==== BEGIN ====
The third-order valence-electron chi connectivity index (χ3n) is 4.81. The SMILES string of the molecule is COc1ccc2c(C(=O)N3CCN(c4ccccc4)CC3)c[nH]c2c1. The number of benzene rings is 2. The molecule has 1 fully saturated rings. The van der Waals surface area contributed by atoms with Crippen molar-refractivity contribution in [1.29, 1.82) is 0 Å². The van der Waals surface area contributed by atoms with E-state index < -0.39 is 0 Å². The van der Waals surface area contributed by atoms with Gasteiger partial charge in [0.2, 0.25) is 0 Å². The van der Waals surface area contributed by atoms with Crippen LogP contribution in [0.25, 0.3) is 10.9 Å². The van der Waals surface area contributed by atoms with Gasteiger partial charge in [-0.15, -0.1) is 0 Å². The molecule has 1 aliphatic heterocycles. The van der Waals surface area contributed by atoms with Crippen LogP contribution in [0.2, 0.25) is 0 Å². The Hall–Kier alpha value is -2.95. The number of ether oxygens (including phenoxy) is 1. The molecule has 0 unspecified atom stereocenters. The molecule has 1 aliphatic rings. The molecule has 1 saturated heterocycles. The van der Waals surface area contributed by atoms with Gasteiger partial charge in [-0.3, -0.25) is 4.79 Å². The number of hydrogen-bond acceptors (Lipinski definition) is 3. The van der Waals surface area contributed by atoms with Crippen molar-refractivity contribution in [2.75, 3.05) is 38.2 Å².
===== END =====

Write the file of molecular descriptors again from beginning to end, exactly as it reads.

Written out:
The third-order valence-electron chi connectivity index (χ3n) is 4.81. The SMILES string of the molecule is COc1ccc2c(C(=O)N3CCN(c4ccccc4)CC3)c[nH]c2c1. The number of benzene rings is 2. The molecule has 1 fully saturated rings. The van der Waals surface area contributed by atoms with Crippen molar-refractivity contribution in [1.29, 1.82) is 0 Å². The van der Waals surface area contributed by atoms with E-state index < -0.39 is 0 Å². The van der Waals surface area contributed by atoms with Gasteiger partial charge in [0.2, 0.25) is 0 Å². The van der Waals surface area contributed by atoms with Crippen LogP contribution in [0.25, 0.3) is 10.9 Å². The van der Waals surface area contributed by atoms with Gasteiger partial charge in [-0.15, -0.1) is 0 Å². The molecule has 1 aliphatic heterocycles. The van der Waals surface area contributed by atoms with Crippen LogP contribution in [0.2, 0.25) is 0 Å². The Hall–Kier alpha value is -2.95. The number of ether oxygens (including phenoxy) is 1. The molecule has 0 unspecified atom stereocenters. The molecule has 1 aliphatic rings. The molecule has 1 saturated heterocycles. The van der Waals surface area contributed by atoms with Gasteiger partial charge in [-0.3, -0.25) is 4.79 Å². The number of hydrogen-bond acceptors (Lipinski definition) is 3. The van der Waals surface area contributed by atoms with Crippen molar-refractivity contribution in [2.75, 3.05) is 38.2 Å².